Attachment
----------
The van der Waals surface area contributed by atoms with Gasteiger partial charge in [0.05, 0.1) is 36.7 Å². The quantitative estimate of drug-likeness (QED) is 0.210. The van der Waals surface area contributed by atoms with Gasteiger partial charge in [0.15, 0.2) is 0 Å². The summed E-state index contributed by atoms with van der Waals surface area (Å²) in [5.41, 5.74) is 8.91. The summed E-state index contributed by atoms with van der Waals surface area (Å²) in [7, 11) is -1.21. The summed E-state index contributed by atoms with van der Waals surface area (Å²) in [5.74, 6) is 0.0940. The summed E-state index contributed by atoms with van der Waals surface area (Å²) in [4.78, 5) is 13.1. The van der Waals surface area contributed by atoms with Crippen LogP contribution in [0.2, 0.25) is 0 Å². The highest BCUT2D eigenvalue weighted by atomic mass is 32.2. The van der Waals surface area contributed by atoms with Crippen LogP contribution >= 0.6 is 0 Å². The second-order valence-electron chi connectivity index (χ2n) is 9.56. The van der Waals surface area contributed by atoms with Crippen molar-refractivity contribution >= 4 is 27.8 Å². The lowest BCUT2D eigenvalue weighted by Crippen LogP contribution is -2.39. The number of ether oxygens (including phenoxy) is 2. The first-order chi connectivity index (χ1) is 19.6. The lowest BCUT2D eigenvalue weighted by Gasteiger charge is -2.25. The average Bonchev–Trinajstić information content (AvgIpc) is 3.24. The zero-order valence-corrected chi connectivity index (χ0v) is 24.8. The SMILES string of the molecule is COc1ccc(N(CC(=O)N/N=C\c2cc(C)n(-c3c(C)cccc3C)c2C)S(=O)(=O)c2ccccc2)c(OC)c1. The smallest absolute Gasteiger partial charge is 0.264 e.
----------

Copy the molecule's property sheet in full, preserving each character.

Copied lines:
The van der Waals surface area contributed by atoms with Gasteiger partial charge in [0.05, 0.1) is 36.7 Å². The quantitative estimate of drug-likeness (QED) is 0.210. The van der Waals surface area contributed by atoms with Gasteiger partial charge in [0.15, 0.2) is 0 Å². The summed E-state index contributed by atoms with van der Waals surface area (Å²) in [5.41, 5.74) is 8.91. The summed E-state index contributed by atoms with van der Waals surface area (Å²) in [7, 11) is -1.21. The summed E-state index contributed by atoms with van der Waals surface area (Å²) in [5.74, 6) is 0.0940. The summed E-state index contributed by atoms with van der Waals surface area (Å²) in [4.78, 5) is 13.1. The van der Waals surface area contributed by atoms with Crippen LogP contribution in [0.2, 0.25) is 0 Å². The highest BCUT2D eigenvalue weighted by atomic mass is 32.2. The van der Waals surface area contributed by atoms with Crippen LogP contribution >= 0.6 is 0 Å². The second-order valence-electron chi connectivity index (χ2n) is 9.56. The van der Waals surface area contributed by atoms with Crippen molar-refractivity contribution >= 4 is 27.8 Å². The lowest BCUT2D eigenvalue weighted by Crippen LogP contribution is -2.39. The number of ether oxygens (including phenoxy) is 2. The first-order chi connectivity index (χ1) is 19.6. The lowest BCUT2D eigenvalue weighted by Gasteiger charge is -2.25. The average Bonchev–Trinajstić information content (AvgIpc) is 3.24. The zero-order valence-corrected chi connectivity index (χ0v) is 24.8. The SMILES string of the molecule is COc1ccc(N(CC(=O)N/N=C\c2cc(C)n(-c3c(C)cccc3C)c2C)S(=O)(=O)c2ccccc2)c(OC)c1. The smallest absolute Gasteiger partial charge is 0.264 e.